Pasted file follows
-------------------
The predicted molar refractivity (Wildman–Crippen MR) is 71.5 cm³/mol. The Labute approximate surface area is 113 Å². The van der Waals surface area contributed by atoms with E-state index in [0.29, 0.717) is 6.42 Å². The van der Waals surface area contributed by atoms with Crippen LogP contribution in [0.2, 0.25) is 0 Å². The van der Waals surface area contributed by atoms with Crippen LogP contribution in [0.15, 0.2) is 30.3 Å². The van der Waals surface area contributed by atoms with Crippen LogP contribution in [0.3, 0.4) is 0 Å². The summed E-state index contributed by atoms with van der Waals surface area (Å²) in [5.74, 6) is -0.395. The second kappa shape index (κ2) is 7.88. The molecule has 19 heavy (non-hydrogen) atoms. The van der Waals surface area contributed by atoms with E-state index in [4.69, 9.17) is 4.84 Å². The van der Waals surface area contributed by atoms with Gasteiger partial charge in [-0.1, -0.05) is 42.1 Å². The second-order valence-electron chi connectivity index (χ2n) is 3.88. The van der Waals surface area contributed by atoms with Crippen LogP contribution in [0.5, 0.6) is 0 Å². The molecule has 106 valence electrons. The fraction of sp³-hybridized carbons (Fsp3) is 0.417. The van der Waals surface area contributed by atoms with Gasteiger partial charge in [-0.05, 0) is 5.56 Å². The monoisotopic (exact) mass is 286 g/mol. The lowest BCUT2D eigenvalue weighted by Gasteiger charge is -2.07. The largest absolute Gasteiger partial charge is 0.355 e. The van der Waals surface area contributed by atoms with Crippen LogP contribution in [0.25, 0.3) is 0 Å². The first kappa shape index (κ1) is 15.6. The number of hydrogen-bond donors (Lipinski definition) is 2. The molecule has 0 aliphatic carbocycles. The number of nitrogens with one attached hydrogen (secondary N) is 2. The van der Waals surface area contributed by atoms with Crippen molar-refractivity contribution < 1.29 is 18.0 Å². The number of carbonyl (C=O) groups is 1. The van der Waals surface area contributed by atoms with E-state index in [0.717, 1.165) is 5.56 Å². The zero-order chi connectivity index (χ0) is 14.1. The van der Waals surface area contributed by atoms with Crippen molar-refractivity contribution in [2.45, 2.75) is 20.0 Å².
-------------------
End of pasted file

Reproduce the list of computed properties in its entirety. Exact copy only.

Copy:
The predicted molar refractivity (Wildman–Crippen MR) is 71.5 cm³/mol. The Labute approximate surface area is 113 Å². The van der Waals surface area contributed by atoms with E-state index in [0.29, 0.717) is 6.42 Å². The van der Waals surface area contributed by atoms with Crippen LogP contribution in [0.2, 0.25) is 0 Å². The van der Waals surface area contributed by atoms with Crippen LogP contribution in [0.15, 0.2) is 30.3 Å². The van der Waals surface area contributed by atoms with Crippen LogP contribution in [0.3, 0.4) is 0 Å². The summed E-state index contributed by atoms with van der Waals surface area (Å²) in [5.74, 6) is -0.395. The second kappa shape index (κ2) is 7.88. The molecule has 19 heavy (non-hydrogen) atoms. The van der Waals surface area contributed by atoms with E-state index in [4.69, 9.17) is 4.84 Å². The van der Waals surface area contributed by atoms with Gasteiger partial charge in [-0.1, -0.05) is 42.1 Å². The second-order valence-electron chi connectivity index (χ2n) is 3.88. The van der Waals surface area contributed by atoms with Crippen LogP contribution in [0.5, 0.6) is 0 Å². The molecule has 106 valence electrons. The fraction of sp³-hybridized carbons (Fsp3) is 0.417. The van der Waals surface area contributed by atoms with Gasteiger partial charge in [-0.05, 0) is 5.56 Å². The monoisotopic (exact) mass is 286 g/mol. The lowest BCUT2D eigenvalue weighted by Gasteiger charge is -2.07. The largest absolute Gasteiger partial charge is 0.355 e. The van der Waals surface area contributed by atoms with Crippen LogP contribution in [0.25, 0.3) is 0 Å². The first kappa shape index (κ1) is 15.6. The number of hydrogen-bond donors (Lipinski definition) is 2. The molecule has 0 aliphatic carbocycles. The number of nitrogens with one attached hydrogen (secondary N) is 2. The van der Waals surface area contributed by atoms with Crippen molar-refractivity contribution < 1.29 is 18.0 Å². The number of carbonyl (C=O) groups is 1. The van der Waals surface area contributed by atoms with E-state index in [0.717, 1.165) is 5.56 Å². The zero-order chi connectivity index (χ0) is 14.1. The van der Waals surface area contributed by atoms with Crippen molar-refractivity contribution in [2.45, 2.75) is 20.0 Å².